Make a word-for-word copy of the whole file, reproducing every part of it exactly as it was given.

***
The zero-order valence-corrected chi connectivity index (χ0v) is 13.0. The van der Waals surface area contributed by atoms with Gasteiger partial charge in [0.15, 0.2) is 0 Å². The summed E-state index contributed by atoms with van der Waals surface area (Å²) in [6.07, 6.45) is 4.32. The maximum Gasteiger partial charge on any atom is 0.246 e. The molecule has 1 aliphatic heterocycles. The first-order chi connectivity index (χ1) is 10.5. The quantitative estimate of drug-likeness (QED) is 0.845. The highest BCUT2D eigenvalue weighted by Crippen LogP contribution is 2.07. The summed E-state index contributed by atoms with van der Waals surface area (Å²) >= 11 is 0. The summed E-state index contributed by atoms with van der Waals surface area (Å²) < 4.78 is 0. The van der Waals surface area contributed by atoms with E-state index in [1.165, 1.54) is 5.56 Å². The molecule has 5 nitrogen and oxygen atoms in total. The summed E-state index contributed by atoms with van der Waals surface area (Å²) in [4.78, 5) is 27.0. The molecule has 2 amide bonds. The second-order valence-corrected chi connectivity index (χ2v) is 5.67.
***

The zero-order valence-corrected chi connectivity index (χ0v) is 13.0. The van der Waals surface area contributed by atoms with Gasteiger partial charge in [0.15, 0.2) is 0 Å². The summed E-state index contributed by atoms with van der Waals surface area (Å²) in [6.07, 6.45) is 4.32. The maximum Gasteiger partial charge on any atom is 0.246 e. The molecule has 1 aliphatic heterocycles. The first-order chi connectivity index (χ1) is 10.5. The quantitative estimate of drug-likeness (QED) is 0.845. The highest BCUT2D eigenvalue weighted by Crippen LogP contribution is 2.07. The summed E-state index contributed by atoms with van der Waals surface area (Å²) >= 11 is 0. The summed E-state index contributed by atoms with van der Waals surface area (Å²) < 4.78 is 0. The van der Waals surface area contributed by atoms with E-state index in [1.165, 1.54) is 5.56 Å². The molecule has 5 nitrogen and oxygen atoms in total. The summed E-state index contributed by atoms with van der Waals surface area (Å²) in [4.78, 5) is 27.0. The molecule has 2 amide bonds. The second-order valence-corrected chi connectivity index (χ2v) is 5.67.